Lucy Jones possesses an unusual—and extraordinary—gift. Her ability to sense the emotions of others is both a blessing and a curse, eventually driving her to seek refuge from its consequences by fleeing her hometown of Sydney.
The coastal town of Duruga is everything she imagined it would be: sleepy, isolated and void of the emotional chaos that plagued her in the city. But when the mysterious Heath Stone enters her life, Lucy is overwhelmed by startling sensations in his presence. Frightened and intrigued by this uncommon reaction to a person, Lucy is uncontrollably drawn to Heath. Despite her efforts, and the sinister warnings from the townsfolk, she cannot fight the force of her attraction.
When strange events begin to occur and the truth about Duruga’s sordid history is unveiled, Lucy suspects that there may be more to the quiet town, and to Heath, than she had first imagined.
As Lucy and Heath’s fates become irrevocably entwined, the answers Lucy has been seeking all her life may be closer than she ever wanted to believe.
I’m not really sure why, but the blurb for Gifted had me interested. I mean, it’s not the kind of blurb that you read and go ‘well that’s never been done before’, but I put my hand up for it and I’m glad I did.
One of the things I loved early on in this book was the Australian setting. Now, I tend to avoid reading books based in Australia because I always feel like the author is trying to shove that info down my throat. Note: not ALL Aussies use Aussie slang in every sentence they ever speak! *ahem* But I really feel like Ingrid established the setting early on and moved on to more important things like, you know, the plot.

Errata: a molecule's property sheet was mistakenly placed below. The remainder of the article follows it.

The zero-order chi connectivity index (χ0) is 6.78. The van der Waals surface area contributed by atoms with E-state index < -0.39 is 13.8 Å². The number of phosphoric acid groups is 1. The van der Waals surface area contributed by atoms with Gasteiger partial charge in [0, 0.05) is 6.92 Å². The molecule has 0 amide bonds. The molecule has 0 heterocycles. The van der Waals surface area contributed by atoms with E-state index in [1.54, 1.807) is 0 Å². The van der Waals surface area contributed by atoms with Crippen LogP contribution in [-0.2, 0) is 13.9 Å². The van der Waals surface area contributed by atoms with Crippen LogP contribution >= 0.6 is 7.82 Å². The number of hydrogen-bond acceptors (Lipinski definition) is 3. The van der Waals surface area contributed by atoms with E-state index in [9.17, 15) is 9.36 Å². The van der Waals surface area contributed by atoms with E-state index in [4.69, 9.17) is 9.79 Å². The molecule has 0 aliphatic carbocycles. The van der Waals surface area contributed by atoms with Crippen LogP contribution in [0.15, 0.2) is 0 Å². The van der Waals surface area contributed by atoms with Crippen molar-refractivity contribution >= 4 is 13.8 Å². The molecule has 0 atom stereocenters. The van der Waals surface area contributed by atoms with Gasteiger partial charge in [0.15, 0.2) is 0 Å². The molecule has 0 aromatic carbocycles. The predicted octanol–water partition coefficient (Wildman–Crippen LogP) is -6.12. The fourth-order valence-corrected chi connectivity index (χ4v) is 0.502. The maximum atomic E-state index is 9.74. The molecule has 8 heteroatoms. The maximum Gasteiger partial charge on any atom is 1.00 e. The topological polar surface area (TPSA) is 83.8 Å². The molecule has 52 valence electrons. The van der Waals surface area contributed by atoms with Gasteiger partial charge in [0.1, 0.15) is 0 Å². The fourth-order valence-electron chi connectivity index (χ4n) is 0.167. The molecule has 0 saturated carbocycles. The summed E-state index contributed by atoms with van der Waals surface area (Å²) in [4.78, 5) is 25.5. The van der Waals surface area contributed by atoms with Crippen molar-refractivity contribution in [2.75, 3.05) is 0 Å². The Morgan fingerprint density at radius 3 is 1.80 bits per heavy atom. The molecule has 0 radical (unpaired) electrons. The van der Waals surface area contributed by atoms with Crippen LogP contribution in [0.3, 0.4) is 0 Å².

Lucy is Ingrid’s main character. We meet her when she’s pretty emotionally damaged, slightly deranged, and very vulnerable. The thing I love about Lucy is she doesn’t dwell on it. Sure, she’s just run away from a problem and left her mum behind but… she’s a teenager. And therefore only just forgiven.
Like every story, there is a love interest and Heath had some major question marks hanging over his head. I feel like I spent a good three quarters of the book wondering what in the heck was up with this kid. He was a very hot/cold kind of character and I definitely shared Lucy’s frustrations. Their relationship though, was a slow one, and at first (aside from attraction) I couldn’t really get her whole appeal to him. It was there, but it took a while before I found it believable.
Then there’s Bobby. He stole this book. He was written so well I expected him to jump right off the page, throw me a mock bow, and head out the front door. I loved him. So, so much. I would read this book again and again if for nothing else other than him. There’s nothing better than a believable character and an organic friendship.
For me, Gifted was one of those books that keep you guessing. There’s a lot of mystery threaded in between all that teen drama and Ingrid balanced it out well. The whole whodunit aspect pushed the plot along and made Gifted a quick read.
Four from five stars.
And now, my gift for you: